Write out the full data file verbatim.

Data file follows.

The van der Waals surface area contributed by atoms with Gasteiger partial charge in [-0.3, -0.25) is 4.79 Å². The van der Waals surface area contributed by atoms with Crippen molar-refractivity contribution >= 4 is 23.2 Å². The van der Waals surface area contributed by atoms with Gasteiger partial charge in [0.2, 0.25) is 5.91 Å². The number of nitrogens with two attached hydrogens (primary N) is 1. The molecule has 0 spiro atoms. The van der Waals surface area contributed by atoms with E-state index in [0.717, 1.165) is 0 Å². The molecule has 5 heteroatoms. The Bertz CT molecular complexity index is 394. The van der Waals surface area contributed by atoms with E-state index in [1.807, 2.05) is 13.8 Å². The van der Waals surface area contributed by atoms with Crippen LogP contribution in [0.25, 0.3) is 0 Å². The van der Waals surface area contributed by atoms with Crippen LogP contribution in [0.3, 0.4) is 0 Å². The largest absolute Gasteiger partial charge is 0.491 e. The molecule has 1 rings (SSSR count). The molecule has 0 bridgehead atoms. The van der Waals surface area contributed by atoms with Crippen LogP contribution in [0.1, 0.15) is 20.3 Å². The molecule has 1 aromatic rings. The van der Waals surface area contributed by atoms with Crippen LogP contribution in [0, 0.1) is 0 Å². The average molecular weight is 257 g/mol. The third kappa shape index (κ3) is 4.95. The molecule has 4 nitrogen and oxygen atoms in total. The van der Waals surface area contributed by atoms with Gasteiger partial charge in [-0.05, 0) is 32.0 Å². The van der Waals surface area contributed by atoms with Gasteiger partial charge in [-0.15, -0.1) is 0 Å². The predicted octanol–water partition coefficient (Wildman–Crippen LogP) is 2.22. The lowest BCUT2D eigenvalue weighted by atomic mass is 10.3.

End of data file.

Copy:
The van der Waals surface area contributed by atoms with Gasteiger partial charge in [-0.3, -0.25) is 4.79 Å². The van der Waals surface area contributed by atoms with Crippen molar-refractivity contribution >= 4 is 23.2 Å². The van der Waals surface area contributed by atoms with Gasteiger partial charge in [0.2, 0.25) is 5.91 Å². The number of nitrogens with two attached hydrogens (primary N) is 1. The molecule has 0 spiro atoms. The van der Waals surface area contributed by atoms with E-state index in [0.717, 1.165) is 0 Å². The molecule has 5 heteroatoms. The Bertz CT molecular complexity index is 394. The van der Waals surface area contributed by atoms with E-state index in [1.807, 2.05) is 13.8 Å². The van der Waals surface area contributed by atoms with Crippen LogP contribution in [0.25, 0.3) is 0 Å². The van der Waals surface area contributed by atoms with Crippen LogP contribution in [0.3, 0.4) is 0 Å². The largest absolute Gasteiger partial charge is 0.491 e. The molecule has 1 rings (SSSR count). The molecule has 0 bridgehead atoms. The van der Waals surface area contributed by atoms with Crippen LogP contribution in [0.1, 0.15) is 20.3 Å². The molecule has 1 aromatic rings. The van der Waals surface area contributed by atoms with Crippen LogP contribution in [0, 0.1) is 0 Å². The average molecular weight is 257 g/mol. The third kappa shape index (κ3) is 4.95. The molecule has 4 nitrogen and oxygen atoms in total. The van der Waals surface area contributed by atoms with Gasteiger partial charge in [-0.05, 0) is 32.0 Å². The van der Waals surface area contributed by atoms with Gasteiger partial charge in [-0.15, -0.1) is 0 Å². The predicted octanol–water partition coefficient (Wildman–Crippen LogP) is 2.22. The lowest BCUT2D eigenvalue weighted by atomic mass is 10.3.